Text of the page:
• China China: premier Li Keqiang said in March 2015 that China "respects Ukraine's independence, sovereignty and territorial integrity" and expressed hope for a peaceful resolution of the conflict.[11] At the same time Russian business and financial institutions observed "ambiguous position regarding Russian banks in the wake of US and EU sanctions" from the Chinese financial institutions, meaning in practice reduced willingness of Chinese banks to finance trade and execute interbank transactions with their counterparts in Russia.[12]
  • Czech Republic Czech Republic: Czech president Miloš Zeman said on 5 September that the situation in Donbass could "develop into a Russian invasion, but at this stage, it is a civil war between two groups of Ukrainian inhabitants".[13] His words were at odds with statements by Prime Minister Bohuslav Sobotka and Defence Minister Martin Stropnický, who both said there were at least 5,000 Russian troops in Ukraine. Prime Minister Sobotka also said: "I suppose that Europe should not harm itself by these sanctions. I consider the escalation of sanctions a very risky business."[14]
  • Estonia Estonia: In March 2014, Estonia's president Toomas Hendrik Ilves said: "Justification of a military invasion by a fabricated need to protect ethnic "compatriots" resuscitates the arguments used to annex Sudetenland in 1938."[15]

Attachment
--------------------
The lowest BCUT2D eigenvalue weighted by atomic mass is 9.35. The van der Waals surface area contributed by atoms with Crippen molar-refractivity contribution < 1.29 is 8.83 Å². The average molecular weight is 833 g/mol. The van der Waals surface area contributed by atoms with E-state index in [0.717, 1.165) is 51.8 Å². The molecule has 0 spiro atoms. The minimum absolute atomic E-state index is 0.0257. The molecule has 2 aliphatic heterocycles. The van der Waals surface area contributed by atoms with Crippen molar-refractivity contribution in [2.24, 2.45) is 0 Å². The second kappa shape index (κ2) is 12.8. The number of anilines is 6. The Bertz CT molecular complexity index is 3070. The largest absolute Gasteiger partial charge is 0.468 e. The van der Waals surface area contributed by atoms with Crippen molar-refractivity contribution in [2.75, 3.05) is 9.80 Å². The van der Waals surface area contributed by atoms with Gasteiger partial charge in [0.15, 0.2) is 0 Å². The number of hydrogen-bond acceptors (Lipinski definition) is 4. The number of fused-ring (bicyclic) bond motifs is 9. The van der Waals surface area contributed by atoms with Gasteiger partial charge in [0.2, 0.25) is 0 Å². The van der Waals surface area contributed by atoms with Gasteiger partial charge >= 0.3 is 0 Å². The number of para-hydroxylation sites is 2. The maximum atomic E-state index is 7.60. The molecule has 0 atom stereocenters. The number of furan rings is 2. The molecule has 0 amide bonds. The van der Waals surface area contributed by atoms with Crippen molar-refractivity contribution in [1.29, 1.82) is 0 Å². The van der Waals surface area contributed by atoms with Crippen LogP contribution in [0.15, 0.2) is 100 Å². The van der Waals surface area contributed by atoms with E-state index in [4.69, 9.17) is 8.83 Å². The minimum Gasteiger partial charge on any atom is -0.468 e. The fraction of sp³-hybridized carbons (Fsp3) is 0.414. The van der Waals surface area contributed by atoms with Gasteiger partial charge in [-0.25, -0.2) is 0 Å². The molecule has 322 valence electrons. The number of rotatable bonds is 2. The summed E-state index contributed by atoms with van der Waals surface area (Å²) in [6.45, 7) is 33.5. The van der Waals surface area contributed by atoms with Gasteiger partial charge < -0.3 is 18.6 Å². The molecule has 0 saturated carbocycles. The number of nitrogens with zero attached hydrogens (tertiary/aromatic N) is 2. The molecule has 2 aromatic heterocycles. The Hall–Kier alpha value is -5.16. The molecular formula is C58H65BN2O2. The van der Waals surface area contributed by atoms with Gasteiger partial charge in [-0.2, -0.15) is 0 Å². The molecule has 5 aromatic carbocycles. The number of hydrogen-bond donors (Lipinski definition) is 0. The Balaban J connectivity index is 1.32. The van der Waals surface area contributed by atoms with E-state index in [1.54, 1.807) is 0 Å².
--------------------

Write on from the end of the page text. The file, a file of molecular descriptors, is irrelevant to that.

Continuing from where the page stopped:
• France France: France was criticised at the time of the annexation of Crimea for continuing to prepare two Mistral class amphibious assault ships for delivery to Russia. The first one was meant to be delivered in October 2014. France eventually decided to place the delivery on hold in September, following increasing escalation in the Donbass, and reported Russian intervention there.[16]
  • Georgia (country) Georgia: In April 2014, Georgian president Giorgi Margvelashvili said in an interview, "I don't think it's a right choice to alienate Russia, to cut relations with Russia. Because alienating Russia makes Russia even more aggressive, unpredictable and dangerous". He said that Russia should be made to understand "that relations between neighbours or countries around the world aren't built through military interventions".[17] In March 2015, he followed-up his earlier remarks, saying, "the occupation of Georgian territories in 2008, war in Ukraine in 2014 and support of separatists in Transnistria is nothing but...Georgia's, Ukraine's and Moldova's punishment by Moscow for their European choice".[18]